Walter Schörling
P R E S S  I N F O R M A T I O N

Speech at the 27.1.2019/Opening Jenny Ries Square

Ladies and Gentlemen, friends of Blumenthal, dear guests!

January 27 is a day which took a long time to enter the official canon of
memorial days and holidays.
Only in 1996 it was introduced as a national Memorial Day and, in 2005, proclaimed International Day of Remembrance for all Holocaust Victims.
On this day-so the official formula-we remember the disenfranchised, tortured and murdered by the Nazi regime:
They were the European Jews, Sinti and Roma, Prisoners of war and forced labourers, opponents of military service, homosexuals, political prisoners, sick and disabled people, people of other skin colours and people who gave protection and help to persecuted people and paid for it with their lives.

The horrors the Red Army soldiers encountered in Auschwitz-Birkenau on
27 January 1945 are beyond imagination.

The term ‘liberation’ still makes one very uneasy in the face of smoking chimneys and emaciated prisoners.
Most prisoners and their guards had already vanished.
They were -like many inmates of other concentration camps- on so-called death marches, to deny the approaching allies access to them and to kill them.
January 27th, Ladies and Gentlemen, was only the beginning of the end of horrible tortures.
Jenny Ries, who to remember we gathered here today, had not experienced the last days of war anymore.
In the summer of 1942, she received-like all other Jews still alive in the Hanseatic town and the administrative district of Stade-the request to be ready with the most necessary luggage for transport to Theresienstadt.
None of those written to were allowed to speak about the so-called ‘migration’ or to arouse sympathy in any way.
The Blumenthal woman Jenny Ries was taken out of her Jewish
old people’s home on July 23th and, like most of the other deported, murdered some weeks later in the extermination camp Treblinka.
Jenny Ries was since 1920 the sole owner of the textile store Ries on Lüssumer Street 1, which she and her husband David had opened in 1900.
She was an independent, modern businesswoman, a non-orthodox Jewess, a generous employer, widow and adoptive mother, who had lost two children of their own.
This was perhaps what distinguished her from other Jewish residents in Blumenthal.
Her husband David Ries came from a large Jewish family in Schwanewede, from where the merchant and diplomat Alfred Ries also originated,
the longtime president of Werder Bremen.
After him, who survived the Holocaust, was last year named a square near the Weser Stadium.
The senator for the environment, Lohse, called the new bus terminal a ‘stroke of luck‘ for Blumenthal at its opening in autumn 2017.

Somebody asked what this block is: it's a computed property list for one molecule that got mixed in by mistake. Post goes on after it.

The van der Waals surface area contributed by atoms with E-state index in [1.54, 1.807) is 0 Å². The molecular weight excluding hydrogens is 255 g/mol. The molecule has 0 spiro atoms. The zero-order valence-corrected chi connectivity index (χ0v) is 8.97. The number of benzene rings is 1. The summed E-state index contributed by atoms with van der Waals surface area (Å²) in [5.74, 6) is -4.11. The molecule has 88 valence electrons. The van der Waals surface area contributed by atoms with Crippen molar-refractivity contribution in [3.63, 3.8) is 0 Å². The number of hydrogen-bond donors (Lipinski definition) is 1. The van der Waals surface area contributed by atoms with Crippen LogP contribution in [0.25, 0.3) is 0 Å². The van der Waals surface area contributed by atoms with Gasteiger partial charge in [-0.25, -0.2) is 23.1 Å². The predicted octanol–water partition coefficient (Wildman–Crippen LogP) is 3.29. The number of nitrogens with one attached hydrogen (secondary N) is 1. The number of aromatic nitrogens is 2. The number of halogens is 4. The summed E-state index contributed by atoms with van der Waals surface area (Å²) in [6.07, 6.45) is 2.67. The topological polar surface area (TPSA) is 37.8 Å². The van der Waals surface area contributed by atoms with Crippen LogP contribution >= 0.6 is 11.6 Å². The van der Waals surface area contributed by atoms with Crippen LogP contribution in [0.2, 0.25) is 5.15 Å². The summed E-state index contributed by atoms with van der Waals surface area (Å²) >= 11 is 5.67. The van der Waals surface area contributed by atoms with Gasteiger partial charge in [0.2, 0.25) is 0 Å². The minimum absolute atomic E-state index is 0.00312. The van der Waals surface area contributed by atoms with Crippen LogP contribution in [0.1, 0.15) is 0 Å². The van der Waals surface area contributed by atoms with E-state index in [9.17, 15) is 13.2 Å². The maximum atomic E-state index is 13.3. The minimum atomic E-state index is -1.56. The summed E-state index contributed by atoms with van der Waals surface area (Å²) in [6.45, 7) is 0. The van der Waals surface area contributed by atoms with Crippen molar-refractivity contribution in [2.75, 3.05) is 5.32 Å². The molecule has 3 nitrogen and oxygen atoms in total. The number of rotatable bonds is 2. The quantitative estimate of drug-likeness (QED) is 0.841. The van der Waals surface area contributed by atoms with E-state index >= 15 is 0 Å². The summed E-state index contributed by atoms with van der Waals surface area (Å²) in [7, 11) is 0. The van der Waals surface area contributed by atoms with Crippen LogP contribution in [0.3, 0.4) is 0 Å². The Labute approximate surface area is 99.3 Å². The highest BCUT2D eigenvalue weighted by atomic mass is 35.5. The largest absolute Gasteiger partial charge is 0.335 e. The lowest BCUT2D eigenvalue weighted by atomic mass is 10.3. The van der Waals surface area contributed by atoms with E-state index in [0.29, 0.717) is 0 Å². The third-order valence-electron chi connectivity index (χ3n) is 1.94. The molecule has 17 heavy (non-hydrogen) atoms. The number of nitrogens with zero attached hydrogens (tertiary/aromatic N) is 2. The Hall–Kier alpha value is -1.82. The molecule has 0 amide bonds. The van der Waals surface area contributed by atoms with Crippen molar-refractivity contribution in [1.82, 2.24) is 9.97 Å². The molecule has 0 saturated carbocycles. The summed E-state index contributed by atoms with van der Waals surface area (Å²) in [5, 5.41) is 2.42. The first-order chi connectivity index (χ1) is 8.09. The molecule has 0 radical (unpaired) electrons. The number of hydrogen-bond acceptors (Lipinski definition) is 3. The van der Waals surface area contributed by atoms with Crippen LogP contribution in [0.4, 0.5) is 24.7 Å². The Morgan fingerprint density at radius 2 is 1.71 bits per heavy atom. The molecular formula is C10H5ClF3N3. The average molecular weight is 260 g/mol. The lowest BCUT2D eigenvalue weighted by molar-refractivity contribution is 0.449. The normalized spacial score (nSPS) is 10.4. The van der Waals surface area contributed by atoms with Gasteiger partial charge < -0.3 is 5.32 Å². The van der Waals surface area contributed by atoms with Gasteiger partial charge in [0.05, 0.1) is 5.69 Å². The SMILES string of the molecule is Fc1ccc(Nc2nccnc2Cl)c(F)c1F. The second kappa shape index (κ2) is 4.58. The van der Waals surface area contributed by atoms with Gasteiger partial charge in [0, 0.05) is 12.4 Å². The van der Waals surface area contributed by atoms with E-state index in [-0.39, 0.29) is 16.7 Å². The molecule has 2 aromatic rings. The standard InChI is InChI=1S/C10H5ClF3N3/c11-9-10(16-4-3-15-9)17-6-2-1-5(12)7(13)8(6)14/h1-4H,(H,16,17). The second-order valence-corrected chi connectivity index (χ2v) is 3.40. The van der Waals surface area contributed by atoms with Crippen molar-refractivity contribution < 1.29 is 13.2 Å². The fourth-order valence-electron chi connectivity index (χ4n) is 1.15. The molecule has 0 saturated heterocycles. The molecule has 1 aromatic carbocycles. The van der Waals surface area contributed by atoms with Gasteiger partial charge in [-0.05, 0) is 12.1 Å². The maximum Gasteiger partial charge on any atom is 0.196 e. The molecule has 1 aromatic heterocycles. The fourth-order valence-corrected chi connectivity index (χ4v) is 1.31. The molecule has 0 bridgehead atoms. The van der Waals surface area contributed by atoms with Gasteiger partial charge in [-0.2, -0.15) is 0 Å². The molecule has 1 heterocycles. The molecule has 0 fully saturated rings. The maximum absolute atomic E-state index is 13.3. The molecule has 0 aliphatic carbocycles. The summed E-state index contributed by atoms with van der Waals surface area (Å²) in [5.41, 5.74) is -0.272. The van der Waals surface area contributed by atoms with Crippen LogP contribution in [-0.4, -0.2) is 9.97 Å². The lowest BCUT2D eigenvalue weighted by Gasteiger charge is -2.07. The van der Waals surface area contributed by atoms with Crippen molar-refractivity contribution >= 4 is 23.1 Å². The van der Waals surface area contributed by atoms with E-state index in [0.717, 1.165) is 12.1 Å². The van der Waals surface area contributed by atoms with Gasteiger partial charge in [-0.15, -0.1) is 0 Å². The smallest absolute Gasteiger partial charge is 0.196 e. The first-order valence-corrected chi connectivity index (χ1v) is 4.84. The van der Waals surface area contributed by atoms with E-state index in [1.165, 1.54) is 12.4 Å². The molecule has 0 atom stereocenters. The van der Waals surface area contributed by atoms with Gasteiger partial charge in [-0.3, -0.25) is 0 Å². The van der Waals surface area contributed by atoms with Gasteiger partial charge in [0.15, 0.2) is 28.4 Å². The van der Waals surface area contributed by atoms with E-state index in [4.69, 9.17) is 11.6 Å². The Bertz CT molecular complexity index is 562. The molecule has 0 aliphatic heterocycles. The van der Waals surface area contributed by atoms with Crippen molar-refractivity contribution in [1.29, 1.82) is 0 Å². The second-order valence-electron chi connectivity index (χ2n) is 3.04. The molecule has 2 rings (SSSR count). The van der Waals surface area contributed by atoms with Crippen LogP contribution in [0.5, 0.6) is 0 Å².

The linking of bus and train and a safe transfer from bus to bus have been implemented for the first time.
But the stop ‚Bahnhof Blumenthal‘is far more than just a technical or functional place.
In Blumenthal ‘s history, the space before the Aue bridge had always played an important part, because all important transport links meet and branch there.
A properly designed square had never existed at this location.
Most recently, a tree-covered green space without a name sprawled here, with ‘Sir Charles’ peeking out from the undergrowth.
The popular term ‘Ständer’ merely covered everything that had to do with the old pub ‘Deutsches Haus’, the bus stop and other shops in the immediate vicinity.
The Jenny Ries Square, however, includes today the entire area of the new station forecourt.
This, my ladies and gentlemen, is also a stroke of luck for Blumenthal.
Because which location could be more appropriate to make displaced history visible again and to question fusty old myths?
For many of those persecuted, the memory of the houses around ‘Ständer’ was, after all, the last thing they took with them from Blumenthal.
And among them were not only Jews.
The courageous and liberating vote of the advisory board to concentrate the events of this time in a place name cleared the way for an remembrance project:
Today, we are looking at a newly designed area that shines beyond Blumenthal with its name ‘Jenny Ries-Platz’. (Jenny Ries Square).
The fact that the square signs were smeared with paint makes it clear how important and appropriate this initiative has been and how much work is to be done to counter the current political propaganda from the right.
The memorial culture stays an essential building block that permanently substantiates our democratic constitution.
People who spray the slogan ‚Stop the guilt cult, ‘revile civic engagement for refugees and migrants and always engage in historical revisionism, do not think ahead, but stoke fear and make the hearts narrow. The answer to the question how and with whom we want to live in the future, hopefully remains reserved to a civil society that stands up resolutely for freedom and equality.
In this sense, may Jenny Ries and all other victims of fascist dictatorship always be honoured with memory.
And may this square become a vibrant, safe and happy place, where people of all kinds and origins be able to go their way–without fear.